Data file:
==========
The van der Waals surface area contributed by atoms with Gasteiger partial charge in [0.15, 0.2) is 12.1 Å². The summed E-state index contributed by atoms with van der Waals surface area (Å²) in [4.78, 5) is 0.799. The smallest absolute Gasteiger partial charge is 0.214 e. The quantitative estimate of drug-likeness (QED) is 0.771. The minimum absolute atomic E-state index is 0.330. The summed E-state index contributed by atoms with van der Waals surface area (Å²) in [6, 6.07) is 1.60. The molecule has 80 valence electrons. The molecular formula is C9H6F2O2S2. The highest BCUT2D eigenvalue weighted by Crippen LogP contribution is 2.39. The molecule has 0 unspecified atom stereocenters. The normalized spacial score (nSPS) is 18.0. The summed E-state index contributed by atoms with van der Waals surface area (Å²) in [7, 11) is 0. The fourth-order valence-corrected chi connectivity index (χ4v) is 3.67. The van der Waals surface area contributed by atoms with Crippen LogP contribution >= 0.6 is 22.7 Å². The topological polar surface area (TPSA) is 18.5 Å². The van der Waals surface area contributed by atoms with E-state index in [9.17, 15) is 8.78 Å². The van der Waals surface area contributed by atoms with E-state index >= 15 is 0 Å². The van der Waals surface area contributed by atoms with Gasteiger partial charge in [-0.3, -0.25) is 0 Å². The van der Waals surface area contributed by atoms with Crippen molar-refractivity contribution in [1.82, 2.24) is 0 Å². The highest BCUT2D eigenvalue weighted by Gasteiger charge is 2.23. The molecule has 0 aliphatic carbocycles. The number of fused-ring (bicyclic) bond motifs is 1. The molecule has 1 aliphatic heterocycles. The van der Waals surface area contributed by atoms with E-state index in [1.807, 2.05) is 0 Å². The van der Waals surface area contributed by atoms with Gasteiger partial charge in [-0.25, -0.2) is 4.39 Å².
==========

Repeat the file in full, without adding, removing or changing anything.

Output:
The van der Waals surface area contributed by atoms with Gasteiger partial charge in [0.15, 0.2) is 12.1 Å². The summed E-state index contributed by atoms with van der Waals surface area (Å²) in [4.78, 5) is 0.799. The smallest absolute Gasteiger partial charge is 0.214 e. The quantitative estimate of drug-likeness (QED) is 0.771. The minimum absolute atomic E-state index is 0.330. The summed E-state index contributed by atoms with van der Waals surface area (Å²) in [6, 6.07) is 1.60. The molecule has 80 valence electrons. The molecular formula is C9H6F2O2S2. The highest BCUT2D eigenvalue weighted by Crippen LogP contribution is 2.39. The molecule has 0 unspecified atom stereocenters. The normalized spacial score (nSPS) is 18.0. The summed E-state index contributed by atoms with van der Waals surface area (Å²) in [7, 11) is 0. The fourth-order valence-corrected chi connectivity index (χ4v) is 3.67. The van der Waals surface area contributed by atoms with Crippen LogP contribution >= 0.6 is 22.7 Å². The topological polar surface area (TPSA) is 18.5 Å². The van der Waals surface area contributed by atoms with E-state index in [9.17, 15) is 8.78 Å². The van der Waals surface area contributed by atoms with E-state index >= 15 is 0 Å². The van der Waals surface area contributed by atoms with Gasteiger partial charge in [-0.3, -0.25) is 0 Å². The van der Waals surface area contributed by atoms with Crippen molar-refractivity contribution in [1.82, 2.24) is 0 Å². The highest BCUT2D eigenvalue weighted by Gasteiger charge is 2.23. The molecule has 0 aliphatic carbocycles. The number of fused-ring (bicyclic) bond motifs is 1. The molecule has 1 aliphatic heterocycles. The van der Waals surface area contributed by atoms with E-state index in [1.807, 2.05) is 0 Å². The van der Waals surface area contributed by atoms with Gasteiger partial charge in [-0.25, -0.2) is 4.39 Å².